What tools should I be buying?

I somewhat recently acquired my first pinball machine, (Bally Lost World, I’ll have to take pictures later!) and it has a lot of work I have to do to get this back into shape.

So, my question is: what tools are necessary to repair and maintain a machine? I’ve got a multimeter but that’s about it. I grew up without a mechanically inclined adult in my life, so I’m a little behind on what sorts of tools I should own.

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This probably won’t be a complete list, but it’s a start:

  • Various screwdrivers (phillips is more common, but flat heads aren’t unheard of; ideally, with magnetized tips)
  • SAE socket set or nut drivers (1/4" and 3/8" are the most common, but also 11/32" and 5/16"; ideally, with magnetized tips)
  • SAE Hex/Allen key set
  • 5/8" wrench for leg bolts (ratcheting, ideally)
  • 9/16" wrench for head bolts (ratcheting, ideally)
  • Leaf switch adjuster
  • Soldering iron
  • Solder sucker for desoldering
  • Wire stripper

I end up using pliers a good bit. Needle nose locking pliers are my favorite for holding bolts where the nut driver angle is awkward.

I can picture what my life would be like trying to repair machines without these.

I better put this at the top of the list.

Get one of the long neck Klein 1/4 inch nut drivers with the magnetic tip. Also get a regular cheap non magnetic 1/4 one.

Thats really the only size you need magnetic in imo, and its quite nice.

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The long 1/4 magnetic Klein is a great suggestion. I use that tool probably more than any other on a routine basis. I would also recommend stoping by your local harbor freight and picking up a magnetic bowl for small parts as you work on the game, this can be a lifesaver.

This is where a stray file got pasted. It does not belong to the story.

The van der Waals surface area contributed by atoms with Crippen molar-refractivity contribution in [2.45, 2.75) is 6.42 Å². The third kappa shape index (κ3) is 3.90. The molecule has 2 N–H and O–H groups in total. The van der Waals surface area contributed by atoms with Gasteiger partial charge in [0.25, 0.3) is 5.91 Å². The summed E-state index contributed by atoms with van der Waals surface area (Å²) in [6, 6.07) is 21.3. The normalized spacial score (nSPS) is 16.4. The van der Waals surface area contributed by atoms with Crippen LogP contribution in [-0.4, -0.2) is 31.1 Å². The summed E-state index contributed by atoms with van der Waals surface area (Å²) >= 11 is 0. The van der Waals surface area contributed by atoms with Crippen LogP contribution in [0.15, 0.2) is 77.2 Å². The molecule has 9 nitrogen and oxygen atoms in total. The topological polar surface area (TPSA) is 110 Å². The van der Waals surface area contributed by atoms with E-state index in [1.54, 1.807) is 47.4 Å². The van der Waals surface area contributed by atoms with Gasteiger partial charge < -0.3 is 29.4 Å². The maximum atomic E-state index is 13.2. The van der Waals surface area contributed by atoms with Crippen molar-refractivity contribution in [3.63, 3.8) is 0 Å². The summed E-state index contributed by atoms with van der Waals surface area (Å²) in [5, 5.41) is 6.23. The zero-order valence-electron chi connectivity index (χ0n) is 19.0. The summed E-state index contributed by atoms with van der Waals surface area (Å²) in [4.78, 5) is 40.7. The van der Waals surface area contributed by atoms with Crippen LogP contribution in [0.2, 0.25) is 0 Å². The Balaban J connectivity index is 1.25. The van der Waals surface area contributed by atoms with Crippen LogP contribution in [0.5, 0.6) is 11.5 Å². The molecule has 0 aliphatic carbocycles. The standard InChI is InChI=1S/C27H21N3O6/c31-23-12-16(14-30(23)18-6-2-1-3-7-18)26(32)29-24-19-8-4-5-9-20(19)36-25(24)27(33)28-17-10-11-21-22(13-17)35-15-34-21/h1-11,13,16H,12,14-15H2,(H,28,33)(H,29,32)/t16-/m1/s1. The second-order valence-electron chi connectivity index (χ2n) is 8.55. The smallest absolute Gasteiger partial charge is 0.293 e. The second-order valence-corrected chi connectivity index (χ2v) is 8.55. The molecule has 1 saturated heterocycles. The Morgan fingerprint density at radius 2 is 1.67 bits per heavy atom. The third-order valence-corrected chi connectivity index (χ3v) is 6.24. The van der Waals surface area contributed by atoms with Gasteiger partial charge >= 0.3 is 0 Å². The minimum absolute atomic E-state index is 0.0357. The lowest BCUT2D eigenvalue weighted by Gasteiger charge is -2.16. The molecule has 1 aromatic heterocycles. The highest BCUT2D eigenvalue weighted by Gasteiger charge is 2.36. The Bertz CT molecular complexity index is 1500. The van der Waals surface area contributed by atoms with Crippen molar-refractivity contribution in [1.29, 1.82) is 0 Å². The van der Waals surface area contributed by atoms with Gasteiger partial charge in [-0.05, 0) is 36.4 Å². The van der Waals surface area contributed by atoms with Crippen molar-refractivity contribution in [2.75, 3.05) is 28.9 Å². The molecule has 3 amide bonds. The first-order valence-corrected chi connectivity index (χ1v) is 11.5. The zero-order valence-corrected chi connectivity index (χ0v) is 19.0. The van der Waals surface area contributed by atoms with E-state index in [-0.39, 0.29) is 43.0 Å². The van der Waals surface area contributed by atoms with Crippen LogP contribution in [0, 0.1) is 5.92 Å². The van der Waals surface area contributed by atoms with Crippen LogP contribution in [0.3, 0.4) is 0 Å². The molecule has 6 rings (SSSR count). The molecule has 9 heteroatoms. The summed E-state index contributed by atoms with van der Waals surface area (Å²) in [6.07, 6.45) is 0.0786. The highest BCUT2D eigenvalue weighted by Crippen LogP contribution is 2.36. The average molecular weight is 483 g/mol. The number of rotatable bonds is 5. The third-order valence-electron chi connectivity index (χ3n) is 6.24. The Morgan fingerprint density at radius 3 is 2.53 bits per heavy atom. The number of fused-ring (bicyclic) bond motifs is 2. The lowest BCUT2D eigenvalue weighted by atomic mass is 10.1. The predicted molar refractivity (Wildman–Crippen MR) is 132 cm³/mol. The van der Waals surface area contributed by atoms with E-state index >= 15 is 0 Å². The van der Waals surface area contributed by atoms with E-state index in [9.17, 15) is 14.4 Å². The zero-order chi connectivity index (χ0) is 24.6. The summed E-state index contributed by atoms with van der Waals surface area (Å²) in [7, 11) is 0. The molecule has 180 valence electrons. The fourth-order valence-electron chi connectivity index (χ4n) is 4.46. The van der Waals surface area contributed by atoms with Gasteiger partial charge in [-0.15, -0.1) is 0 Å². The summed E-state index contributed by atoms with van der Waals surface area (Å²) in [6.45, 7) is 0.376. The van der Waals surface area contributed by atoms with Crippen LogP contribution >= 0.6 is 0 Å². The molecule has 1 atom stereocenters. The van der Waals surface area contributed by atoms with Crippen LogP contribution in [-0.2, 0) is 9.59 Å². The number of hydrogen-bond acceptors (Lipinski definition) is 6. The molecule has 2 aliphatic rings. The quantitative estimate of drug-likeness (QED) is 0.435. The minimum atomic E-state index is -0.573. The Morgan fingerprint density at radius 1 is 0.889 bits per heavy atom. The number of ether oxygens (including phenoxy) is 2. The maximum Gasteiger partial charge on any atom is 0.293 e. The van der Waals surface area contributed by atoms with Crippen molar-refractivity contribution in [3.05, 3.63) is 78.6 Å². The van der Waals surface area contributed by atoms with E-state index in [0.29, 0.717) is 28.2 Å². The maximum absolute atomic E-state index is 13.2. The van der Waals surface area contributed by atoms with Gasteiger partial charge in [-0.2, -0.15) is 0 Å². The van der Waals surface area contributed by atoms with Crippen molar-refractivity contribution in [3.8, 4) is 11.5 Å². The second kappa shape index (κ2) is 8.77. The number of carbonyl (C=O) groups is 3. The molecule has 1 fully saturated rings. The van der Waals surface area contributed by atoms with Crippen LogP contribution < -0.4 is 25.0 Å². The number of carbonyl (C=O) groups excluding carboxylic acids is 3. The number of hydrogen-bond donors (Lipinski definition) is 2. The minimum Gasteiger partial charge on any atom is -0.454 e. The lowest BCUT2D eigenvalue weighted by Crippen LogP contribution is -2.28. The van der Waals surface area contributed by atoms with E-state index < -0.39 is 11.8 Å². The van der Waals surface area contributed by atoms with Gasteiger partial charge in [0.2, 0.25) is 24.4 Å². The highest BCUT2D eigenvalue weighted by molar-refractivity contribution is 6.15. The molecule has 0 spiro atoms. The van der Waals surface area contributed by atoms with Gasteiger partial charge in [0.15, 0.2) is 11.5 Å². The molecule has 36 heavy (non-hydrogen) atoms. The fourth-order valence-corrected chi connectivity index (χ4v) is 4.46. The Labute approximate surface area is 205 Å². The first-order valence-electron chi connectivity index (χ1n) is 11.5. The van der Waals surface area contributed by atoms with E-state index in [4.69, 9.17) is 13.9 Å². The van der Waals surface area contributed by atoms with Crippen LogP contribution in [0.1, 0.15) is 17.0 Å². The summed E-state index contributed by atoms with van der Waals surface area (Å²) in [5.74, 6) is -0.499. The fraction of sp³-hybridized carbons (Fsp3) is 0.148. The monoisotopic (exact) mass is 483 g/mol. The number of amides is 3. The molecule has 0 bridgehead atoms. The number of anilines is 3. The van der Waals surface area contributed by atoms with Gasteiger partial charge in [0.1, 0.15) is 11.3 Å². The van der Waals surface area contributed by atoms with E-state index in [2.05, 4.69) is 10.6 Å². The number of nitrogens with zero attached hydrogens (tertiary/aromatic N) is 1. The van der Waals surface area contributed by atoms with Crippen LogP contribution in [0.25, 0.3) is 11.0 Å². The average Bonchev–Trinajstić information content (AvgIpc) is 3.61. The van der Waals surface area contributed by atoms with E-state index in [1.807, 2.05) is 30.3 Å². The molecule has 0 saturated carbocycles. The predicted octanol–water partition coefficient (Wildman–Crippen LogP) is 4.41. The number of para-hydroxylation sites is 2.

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I agree about the magnetic bowl but do not put flipper parts in it! Magnetized flipper parts can cause problems.

I see that Sears currently has a 6-piece ratcheting wrench set on sale for $20.

I paid around $8 for a comparable 5/8" wrench to the one in this set a while back from Amazon, and the 9/16" would be useful for most head bolts. Older machines tend to require head bolts, and for newer stuff like WPC games, they’re at least recommend for machines on location. So I think $20 if pretty reasonable if you’re starting from a place of no wrenches.

If you don’t need sizes other than for legs and head bolts, I’m sure this is a fine option:


I often use a 3/8 and 5/16 ratcheting wrench for working on various types of flippers. So a set can be good value.